Successful emergent reading strategies include accurately describing the pictures, using vocabulary or phrases from the book, describing key events from the book, and incorporating prior knowledge and experience (see [5, 31, 32]). An emergent reading rubric modified from Valencia and Sulzby’s  rubric, but also based on the strategies Elster , Sulzby, and colleagues  described, was developed to assess children’s level of success at emergent reading. The items for the rubric along with their scoring criteria are detailed in Table 1. Items on the rubric included whether children used any of the actual vocabulary words from the text, whether they accurately described key events in the story (i.e., items 4–6 that refer to the action landscape of the story (see )), whether they made any reference to Peter’s thoughts or feelings (e.g., what Curenton  would refer to as the consciousness landscape of the story), and whether they used certain key phrases common during reading a story (e.g., “once upon a time” or “the end”). Items 4, 5, and 6 were scored in relation to the content of the present page, meaning in order to receive credit for an item the child must be reading from the page in which the event occurred. The emergent reading score ranged from a possible 0 to 7 points with higher scores indicating that children had better emergent reading skills (, , range of 0–7). Cronbach’s alpha for the scale was .85. Furthermore, there was a significant correlation between children’s age and their performance on this measure (, ), which indicates the scale can consistently assess age-related developmental progress, and between children’s performance on this measure and their scores on the standardized TERA-3 (, ).
4.3.5. Socioemotional Quality
Five qualitative ratings for each reading interaction were used to characterize socioemotional quality. The ratings were based on categorical scores consisting of 1, 3, or 5. Examples of these ratings are included in Table 2. Three of these codes rated the mothers’ behavior during the interaction, literacy feedback, balanced control, and redirection, and two of the codes rated children’s behavior, task orientation and compliance. A trained undergraduate research assistant coded all of the interactions from the videotapes, and the first author double-coded 12% of the videotapes ( per interaction) to check for interrater reliability. Interrater reliability was assessed based on the total percentage of point-by-point agreement for each rating and was 94%. Cronbach’s alpha for these ratings was across all the ratings.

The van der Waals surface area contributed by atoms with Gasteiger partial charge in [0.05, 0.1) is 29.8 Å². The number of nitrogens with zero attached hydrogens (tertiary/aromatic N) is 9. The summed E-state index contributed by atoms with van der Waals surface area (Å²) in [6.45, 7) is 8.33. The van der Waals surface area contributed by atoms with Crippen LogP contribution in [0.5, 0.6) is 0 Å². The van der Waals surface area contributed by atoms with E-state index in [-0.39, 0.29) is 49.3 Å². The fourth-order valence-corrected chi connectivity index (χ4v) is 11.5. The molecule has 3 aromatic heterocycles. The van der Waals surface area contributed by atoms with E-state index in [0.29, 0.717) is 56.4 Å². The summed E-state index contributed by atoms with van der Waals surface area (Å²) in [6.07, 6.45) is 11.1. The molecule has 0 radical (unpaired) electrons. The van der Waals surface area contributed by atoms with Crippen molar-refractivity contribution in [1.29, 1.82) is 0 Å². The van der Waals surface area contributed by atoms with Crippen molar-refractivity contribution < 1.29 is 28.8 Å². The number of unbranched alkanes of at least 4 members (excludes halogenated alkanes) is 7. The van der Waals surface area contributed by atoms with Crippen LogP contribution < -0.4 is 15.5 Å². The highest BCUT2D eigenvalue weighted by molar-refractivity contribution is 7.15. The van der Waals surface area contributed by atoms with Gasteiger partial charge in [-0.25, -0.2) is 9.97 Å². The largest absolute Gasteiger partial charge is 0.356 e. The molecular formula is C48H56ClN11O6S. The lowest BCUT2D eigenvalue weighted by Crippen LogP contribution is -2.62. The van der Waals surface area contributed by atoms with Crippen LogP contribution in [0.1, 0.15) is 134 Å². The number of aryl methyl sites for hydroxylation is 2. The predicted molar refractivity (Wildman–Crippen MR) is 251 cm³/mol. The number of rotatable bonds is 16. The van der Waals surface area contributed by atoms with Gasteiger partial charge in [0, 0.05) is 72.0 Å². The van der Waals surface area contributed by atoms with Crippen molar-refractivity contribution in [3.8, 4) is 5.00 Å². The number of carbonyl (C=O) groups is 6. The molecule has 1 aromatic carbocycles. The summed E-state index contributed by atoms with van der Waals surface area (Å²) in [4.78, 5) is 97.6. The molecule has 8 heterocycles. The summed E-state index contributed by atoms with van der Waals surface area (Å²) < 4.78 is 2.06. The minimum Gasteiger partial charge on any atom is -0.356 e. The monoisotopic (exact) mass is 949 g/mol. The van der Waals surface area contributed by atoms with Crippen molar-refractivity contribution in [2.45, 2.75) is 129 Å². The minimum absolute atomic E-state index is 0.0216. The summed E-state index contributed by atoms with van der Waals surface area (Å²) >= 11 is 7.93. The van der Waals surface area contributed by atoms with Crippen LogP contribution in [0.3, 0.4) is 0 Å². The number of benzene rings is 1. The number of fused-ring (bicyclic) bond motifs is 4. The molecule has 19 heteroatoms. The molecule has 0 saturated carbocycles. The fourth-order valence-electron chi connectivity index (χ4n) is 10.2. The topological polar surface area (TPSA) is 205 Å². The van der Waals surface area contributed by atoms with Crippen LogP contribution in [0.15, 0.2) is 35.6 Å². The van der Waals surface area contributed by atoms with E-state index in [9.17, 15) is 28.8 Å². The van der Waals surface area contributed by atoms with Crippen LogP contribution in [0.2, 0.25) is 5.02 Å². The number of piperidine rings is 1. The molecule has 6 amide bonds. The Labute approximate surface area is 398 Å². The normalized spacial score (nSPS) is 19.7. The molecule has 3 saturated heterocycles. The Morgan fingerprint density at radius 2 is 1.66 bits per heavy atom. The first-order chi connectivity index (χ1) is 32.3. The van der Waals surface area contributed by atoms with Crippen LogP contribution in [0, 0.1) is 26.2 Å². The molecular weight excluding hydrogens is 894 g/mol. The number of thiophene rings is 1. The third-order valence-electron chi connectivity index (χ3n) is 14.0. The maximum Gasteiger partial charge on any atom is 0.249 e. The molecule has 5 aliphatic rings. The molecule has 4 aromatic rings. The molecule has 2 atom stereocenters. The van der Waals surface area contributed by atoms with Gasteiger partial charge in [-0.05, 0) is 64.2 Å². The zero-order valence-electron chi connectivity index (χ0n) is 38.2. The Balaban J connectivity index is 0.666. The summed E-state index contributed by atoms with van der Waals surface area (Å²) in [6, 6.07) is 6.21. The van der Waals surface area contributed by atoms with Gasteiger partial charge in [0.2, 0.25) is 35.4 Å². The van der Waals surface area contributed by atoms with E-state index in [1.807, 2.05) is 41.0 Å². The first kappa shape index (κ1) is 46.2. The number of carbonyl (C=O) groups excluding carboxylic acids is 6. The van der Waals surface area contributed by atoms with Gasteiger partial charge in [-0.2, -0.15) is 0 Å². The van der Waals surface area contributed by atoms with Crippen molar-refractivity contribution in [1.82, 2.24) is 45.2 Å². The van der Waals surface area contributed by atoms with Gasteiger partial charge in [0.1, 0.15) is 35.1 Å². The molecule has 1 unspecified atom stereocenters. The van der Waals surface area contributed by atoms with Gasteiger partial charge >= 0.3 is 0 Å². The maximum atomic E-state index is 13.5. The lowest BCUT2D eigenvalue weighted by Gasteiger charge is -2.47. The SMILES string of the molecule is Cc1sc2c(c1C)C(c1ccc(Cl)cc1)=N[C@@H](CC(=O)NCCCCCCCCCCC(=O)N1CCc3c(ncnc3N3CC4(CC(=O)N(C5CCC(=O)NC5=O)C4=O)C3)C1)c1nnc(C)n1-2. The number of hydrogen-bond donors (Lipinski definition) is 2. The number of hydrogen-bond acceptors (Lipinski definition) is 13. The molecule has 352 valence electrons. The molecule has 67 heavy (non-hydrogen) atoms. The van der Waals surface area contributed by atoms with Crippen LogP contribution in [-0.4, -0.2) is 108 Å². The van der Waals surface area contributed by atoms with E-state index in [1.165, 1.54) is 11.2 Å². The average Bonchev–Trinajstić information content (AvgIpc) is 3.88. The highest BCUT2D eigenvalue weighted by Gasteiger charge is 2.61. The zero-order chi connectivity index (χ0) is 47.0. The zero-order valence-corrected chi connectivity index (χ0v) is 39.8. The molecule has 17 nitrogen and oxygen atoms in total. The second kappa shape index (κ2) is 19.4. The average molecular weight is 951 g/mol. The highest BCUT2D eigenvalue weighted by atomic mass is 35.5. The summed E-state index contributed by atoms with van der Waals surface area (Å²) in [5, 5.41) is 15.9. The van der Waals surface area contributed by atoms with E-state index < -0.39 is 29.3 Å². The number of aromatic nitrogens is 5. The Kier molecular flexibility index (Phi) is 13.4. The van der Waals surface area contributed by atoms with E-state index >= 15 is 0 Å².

5.1. Differences in Language Input
In order to answer the questions regarding differences in language input paired samples -test were performed on the log transformed (The log transformation of these values was used in the analyses because the variables were not normally distributed.) values for mothers’ and children’s language input across the reading interactions. Results for these analyses are described in Table 3, and they indicate that, as expected, mothers talked more than children (i.e., used more utterances), used more complex grammar (i.e., had longer MLUs), and asked more questions than their children during the shared-reading. However, during the emergent reading, although mothers still asked more questions than children, they did not talk more, and there was a trend (To avoid inflating Type I error associated with conducting multiple -tests, the value .05 was divided by the number of -test conducted (i.e., 6), resulting in an acceptable value of .008 for significance of each test) for children to use more complex grammar during the emergent reading.